In last week’s posting, based on a book that I recently read – 1177 B.C., The Year Civilization Collapsed, by Eric Cline – I described the abrupt fall of the prominent Bronze Age empires, and speculated that our contemporary globalized world could be due for a similar crack-up. Such fears may seem overblown, even silly. Those ancient societies were culturally sophisticated, no doubt, and politically functional in their day, but their scientific and technological know-how, and their methods of gaining and disseminating information, were far inferior to ours. Surely, we can confidently diagnose and resolve the sorts of social, economic, logistical, environmental, and health problems that baffled pre-modern governments.
Actually, it’s not at all certain that we can. Unfortunately, the technical advances that’ve enhanced our ability to devise solutions have simultaneously given us new, and far bigger, problems. It remains to be seen whether we’ll do any better at handling our pending difficulties, than the Bronze Age societies did with theirs.
The prognosis isn’t particularly good.
That’s the conclusion I’ve drawn from the other book I’ve recently read, The Sixth Extinction: An Unnatural History, by Elizabeth Kolbert. This work documents the utter devastation visited upon other forms of life, by the advent of the human race. It’s a sad, sad tale, with no happy ending in sight. Steller’s sea cows, great auks, and dodos are all gone; coral reefs, frogs, and bats are dying off rapidly; rhinos, elephants, and tigers are critically endangered, all thanks to homo sapiens. Kolbert reviews some of the examples in detail but – as her title indicates – her concern extends far beyond the plight of a few especially large and noble creatures. Natural scientists have come to believe that we’re in a mass die-off as serious as the one that terminated the dinosaurs.
And, yes, we humans are to blame.
I won’t go into all the scientific stuff about global warming, ocean acidification, habitat loss, feedback loops and the like. Kolbert discusses these, and you can get the grim details from her book. She points out how people have disfigured Mother Earth in many important ways, in a very brief time period. Human usage has altered between a third and half of the planet’s land surface. We’ve dammed or diverted the majority of the major rivers and we take more than half of the freshwater runoff. Human shipping has brought the animals and plants of widely separated continents together. And we’ve significantly changed the chemical makeup of the atmosphere.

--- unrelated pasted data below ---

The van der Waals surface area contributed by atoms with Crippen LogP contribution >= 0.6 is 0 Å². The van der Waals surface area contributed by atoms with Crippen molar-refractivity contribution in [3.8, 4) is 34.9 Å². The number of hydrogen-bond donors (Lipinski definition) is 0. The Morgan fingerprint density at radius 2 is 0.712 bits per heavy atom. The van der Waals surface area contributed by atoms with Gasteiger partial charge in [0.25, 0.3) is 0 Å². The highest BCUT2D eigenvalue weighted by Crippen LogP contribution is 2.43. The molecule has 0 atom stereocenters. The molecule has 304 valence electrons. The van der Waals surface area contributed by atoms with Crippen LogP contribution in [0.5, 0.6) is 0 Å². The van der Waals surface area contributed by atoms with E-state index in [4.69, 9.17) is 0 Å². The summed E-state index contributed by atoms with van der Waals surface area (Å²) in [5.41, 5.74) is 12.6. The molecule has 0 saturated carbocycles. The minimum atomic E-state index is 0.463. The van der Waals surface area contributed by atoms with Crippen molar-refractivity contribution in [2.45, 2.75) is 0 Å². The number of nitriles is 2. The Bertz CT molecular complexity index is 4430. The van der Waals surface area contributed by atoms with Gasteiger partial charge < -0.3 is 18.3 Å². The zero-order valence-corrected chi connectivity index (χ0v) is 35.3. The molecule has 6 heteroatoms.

Most living things can’t adapt to these changes fast enough. Kolbert refers to an informed estimate that 5,000 species are dying off every year – almost all on account of us – which works out to a little over one extinctification every two hours. Most of these are teensy worms or flies or slugs that no one even noticed before they were gone. Still, it’s as bad as when an Everest-sized asteroid landed on T-Rex. All kidding aside, this is a travesty. To Pagans, who regard the natural world as sacred, it’s a crime, a sacrilege, a break in the Great Chain of Being, a mortal sin.
But I don’t want to dwell on that aspect of the situation.
Right now, I’m going to concentrate only on the immediate implications for my overbearing species. We’re dependent on other living things for our sustenance, and they on yet other living things, and on a certain balance of the elements – and when the Earth’s natural cycles are seriously interrupted or disturbed, we’re just as vulnerable to a population crash as any other large, over-abundant life form. Certainly, the delicate political, social, and economic arrangements that undergird our global civilization can be unsettled in ways that would result in the deaths of a large percentage of our people. It happened in the Bronze Age, and it could well happen to us.
And, of course, humanity faces many environmental threats that don’t arise from the possible extinction of species we find dear. Rising sea levels will be very bad for us, regardless of the effects on other living things.
Like everybody else, I was irritated when our so-called President withdrew from the Paris climate accord; it was the act of an ignorant fool. But I was a bit less concerned than some others were, because I suspect we’ve already done so much damage – we’ve put so much CO2 in the air, for instance – that there’s no way we can escape ecological disaster. Kolbert’s book simply reinforces my suspicions.
And there are threats to our society that have little to do with the environment. The globalized economic order could implode, leaving billions of people with no way to purchase food. Wars, civil unrest, religious conflicts, mass refugee movements, plagues – these things are as likely in our time as in any other.
Even if there is a path by which civilizational catastrophe can be avoided, what’s the chance that Trump and Putin will find it?
My point is only this: other great cultures and mighty empires of the past have crashed and burned, and there’s no reason that our country and our world should be immune from the kinds of factors that led to their fall. Our powers are unprecedented – but so is the complication of challenges we face. And the wisdom of our leaders might not be wholly unquestionable.
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